What's Tony Thinking

At the WeekEnd, March 2 – 3


Made it to San Miguel de Allende. We were a little surprised on our first day here at how quiet the town seemed. That didn’t last long. March 1 began with “bombas” exploding well before 6:00 a.m. to signal the Fiesta of the Lord of the Conquest. Before long we found our way to central square where drums pounded and hundreds of dancers, of all ages, whirled in the morning sun. (photo by Linda)

This festival remembers the death of two Franciscans journeying to San Miguel over four centuries ago. Just short of their goal they were killed, but the statue of Jesus which they bore, lodges in the central church in San Miguel and is venerated at this festival.

Like all the many festivals here this one is full of color, costumes, ceremonial dancing, wafting smoky incense, wildly beating drums as well as percussive devices worn by the dancers. The meaning of it is a little ambiguous (to this gringo). The dancers are the descendants of the indigenous people who resisted the Spaniard’s conquest (hence the death of the two Franciscans). Their dances and costumes harken back to the pre-conquest cultures, while the festival also venerates Jesus. Christianity without Christendom? It seems true that many of the festivals here have a variety of meanings, some of which are in tension.

Linda found some info about this one which included a line worth pondering: “The contrasts and contradictions highlight the complexity of having ancestors who were both the conquerors and the conquered.” Ponder that! Could apply to Americans and probably many other peoples.

Safety-ism, risk and play for kids. In a piece at the “After Babel,” site Margaret Brussoni writes about the value of risk, excitement  and even fear in play for kids. No surprise that kids need unsupervised, unprogrammed play that may not always be safe. Times when they make it up, their imaginations run free and they police themselves. Here’s Bussoni:

Parents today receive constant messaging that in order to be “good parents”, they must always keep their children safe. And it is widely believed that the world is no longer a safe place for children to play in. Yet statistics show that it has never been a safer time to be a child. Injury-related deaths are at an all-time low in most Western nations. In the US, deaths from unintentional injuries fell by 73% for boys and 85% for girls between 1973 and 2010. This misperception of risk creates the parental paradox.

What kids are dying from today are mainly car crashes and suicides, not playing outside unsupervised with friends. Parents are worrying about the wrong causes of injuries and harm. In fact, the very strategies that parents use to try to keep their children safe – driving them around, maximizing supervision, and minimizing freedom – are unintentionally increasing the likelihood of injuries and even death.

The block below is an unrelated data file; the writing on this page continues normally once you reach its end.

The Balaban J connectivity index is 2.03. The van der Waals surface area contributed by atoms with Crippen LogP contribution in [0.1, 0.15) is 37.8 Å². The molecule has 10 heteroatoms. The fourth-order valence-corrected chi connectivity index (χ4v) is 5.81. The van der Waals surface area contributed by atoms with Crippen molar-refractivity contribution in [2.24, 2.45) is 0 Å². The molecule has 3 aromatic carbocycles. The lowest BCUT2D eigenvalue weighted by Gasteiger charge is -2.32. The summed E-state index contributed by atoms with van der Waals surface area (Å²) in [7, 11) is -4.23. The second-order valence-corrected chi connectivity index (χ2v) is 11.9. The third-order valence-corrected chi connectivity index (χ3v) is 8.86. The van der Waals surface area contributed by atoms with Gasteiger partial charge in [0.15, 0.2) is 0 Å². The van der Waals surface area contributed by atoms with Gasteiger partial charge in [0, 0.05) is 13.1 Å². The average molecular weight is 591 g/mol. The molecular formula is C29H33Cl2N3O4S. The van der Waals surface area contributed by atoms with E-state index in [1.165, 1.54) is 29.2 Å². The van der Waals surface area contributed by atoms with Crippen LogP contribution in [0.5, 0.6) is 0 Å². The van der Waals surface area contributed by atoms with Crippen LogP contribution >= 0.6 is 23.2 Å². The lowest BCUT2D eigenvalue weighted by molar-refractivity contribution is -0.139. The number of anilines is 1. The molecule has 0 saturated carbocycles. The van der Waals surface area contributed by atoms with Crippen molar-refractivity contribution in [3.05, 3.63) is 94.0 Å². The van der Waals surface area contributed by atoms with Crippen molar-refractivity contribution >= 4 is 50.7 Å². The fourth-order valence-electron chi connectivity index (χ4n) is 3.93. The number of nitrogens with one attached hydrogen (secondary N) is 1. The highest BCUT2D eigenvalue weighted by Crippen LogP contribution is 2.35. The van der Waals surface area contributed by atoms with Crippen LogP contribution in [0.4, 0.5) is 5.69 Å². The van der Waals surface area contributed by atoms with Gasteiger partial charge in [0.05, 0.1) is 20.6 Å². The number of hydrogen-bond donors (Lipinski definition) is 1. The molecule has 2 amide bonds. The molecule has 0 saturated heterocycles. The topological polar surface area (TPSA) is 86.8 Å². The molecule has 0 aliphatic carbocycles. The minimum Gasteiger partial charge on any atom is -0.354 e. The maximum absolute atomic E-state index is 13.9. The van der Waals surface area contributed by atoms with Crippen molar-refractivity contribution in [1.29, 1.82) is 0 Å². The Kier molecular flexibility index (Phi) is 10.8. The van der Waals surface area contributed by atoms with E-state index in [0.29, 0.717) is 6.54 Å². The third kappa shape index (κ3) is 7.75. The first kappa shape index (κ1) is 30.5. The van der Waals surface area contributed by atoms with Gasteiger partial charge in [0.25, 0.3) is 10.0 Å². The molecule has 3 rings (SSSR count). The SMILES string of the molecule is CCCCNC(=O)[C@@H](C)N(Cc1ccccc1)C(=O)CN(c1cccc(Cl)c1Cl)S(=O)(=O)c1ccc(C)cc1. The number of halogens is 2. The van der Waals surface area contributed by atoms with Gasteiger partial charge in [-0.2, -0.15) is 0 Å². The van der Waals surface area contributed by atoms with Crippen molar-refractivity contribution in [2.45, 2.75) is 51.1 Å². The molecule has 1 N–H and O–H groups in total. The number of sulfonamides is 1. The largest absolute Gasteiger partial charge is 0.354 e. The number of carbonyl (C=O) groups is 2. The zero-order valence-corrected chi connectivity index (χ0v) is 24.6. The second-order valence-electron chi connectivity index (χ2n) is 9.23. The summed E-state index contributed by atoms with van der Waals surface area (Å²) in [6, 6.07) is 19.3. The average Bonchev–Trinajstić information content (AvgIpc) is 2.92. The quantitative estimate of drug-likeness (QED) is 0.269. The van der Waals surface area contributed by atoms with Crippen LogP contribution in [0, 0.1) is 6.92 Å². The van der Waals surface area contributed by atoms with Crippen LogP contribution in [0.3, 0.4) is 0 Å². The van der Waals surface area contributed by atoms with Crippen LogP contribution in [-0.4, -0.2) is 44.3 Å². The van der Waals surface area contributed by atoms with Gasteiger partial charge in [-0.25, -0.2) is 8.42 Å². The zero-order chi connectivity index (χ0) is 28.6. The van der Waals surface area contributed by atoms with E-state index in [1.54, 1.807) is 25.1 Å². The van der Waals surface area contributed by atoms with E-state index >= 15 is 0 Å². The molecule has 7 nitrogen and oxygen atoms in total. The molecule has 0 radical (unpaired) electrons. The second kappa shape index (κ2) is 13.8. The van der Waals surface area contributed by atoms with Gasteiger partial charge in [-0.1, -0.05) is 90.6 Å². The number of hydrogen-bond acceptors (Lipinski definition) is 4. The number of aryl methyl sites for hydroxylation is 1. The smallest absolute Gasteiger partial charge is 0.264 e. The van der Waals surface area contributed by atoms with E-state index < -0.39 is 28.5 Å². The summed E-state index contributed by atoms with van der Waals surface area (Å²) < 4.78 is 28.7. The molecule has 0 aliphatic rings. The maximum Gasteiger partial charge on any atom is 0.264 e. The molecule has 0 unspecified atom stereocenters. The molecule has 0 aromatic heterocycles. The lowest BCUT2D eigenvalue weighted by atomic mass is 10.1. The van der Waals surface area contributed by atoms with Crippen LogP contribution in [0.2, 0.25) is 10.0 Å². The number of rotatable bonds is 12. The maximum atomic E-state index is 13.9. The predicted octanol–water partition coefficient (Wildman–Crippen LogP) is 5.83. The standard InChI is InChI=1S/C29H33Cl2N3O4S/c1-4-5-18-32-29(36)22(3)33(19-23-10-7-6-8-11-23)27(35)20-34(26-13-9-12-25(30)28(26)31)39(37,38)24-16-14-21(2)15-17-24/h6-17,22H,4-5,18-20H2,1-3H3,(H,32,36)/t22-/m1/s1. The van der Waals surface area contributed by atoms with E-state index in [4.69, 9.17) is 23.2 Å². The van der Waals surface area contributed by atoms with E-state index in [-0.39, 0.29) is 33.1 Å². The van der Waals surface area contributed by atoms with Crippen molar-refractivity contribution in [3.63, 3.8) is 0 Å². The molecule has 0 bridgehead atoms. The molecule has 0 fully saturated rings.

We’ve prioritized safety over freedom, achievement over play, and screen time over outdoor time. The results are predictable: compromised mental and physical health, cognitive development, and emotional competence.

The solutions are both simple and hard. We know what children need to thrive. The three key ingredients necessary for thriving play environments are Time, Space, and Freedom.

Safety-ism at the other end of the life span too. Our book group has been reading books on the theme of “Aging and Mortality,” the most recent being Atul Gawande’s 2014 book, Being Mortal, which remains wonderful and relevant.

Gawande points out how “safety” trumps other important questions that need to be asked of the aging person and their care, such as, “What, to you, makes life worth living?” You can work so hard at making things safe for the aged  (and children) that they end up deprived of the things that makes life worthwhile.

One story Gawande tells is of a bleak, depressing nursing home where a new ED suggests introducing plants in every room, dogs on every floor, cats and birds all over the place. Predictably the response is, “This won’t be safe. That will be dangerous.” But he pushed ahead with the result that some people who had essentially given up on living revived to take care of plants, to walk a dog or to delight in a bird’s antics and song. The whole place was transformed by risking life.

Our current reading in the book group is Wallace Stegner’s 1974 novel, Crossing to Safety. He’s such a good writer. And yet the world he depicts, academic and artistic culture in the U.S. from late thirties to early 70’s, seems a wholly other world, all but lost, today. If you have read the book I have a question for you. What do you think Stegner intended by the title?

For those of you interested the topic, other books in our series include With the End in Mind by Kathleen Mannix and The Gift of Aging by Marcy Houle and Elizabeth Eckstrom. Still to come are The Lost Art of Dying by L.S. Dugdale, Clock Dance by Anne Tyler (another novel) and These Precious Days by Anne Patchett. One of the things that is different about our book group is that we a series of books on a theme. Has worked well for us.

Hope you have a lovely weekend wherever you find yourself and enjoy some of what makes life worth living.





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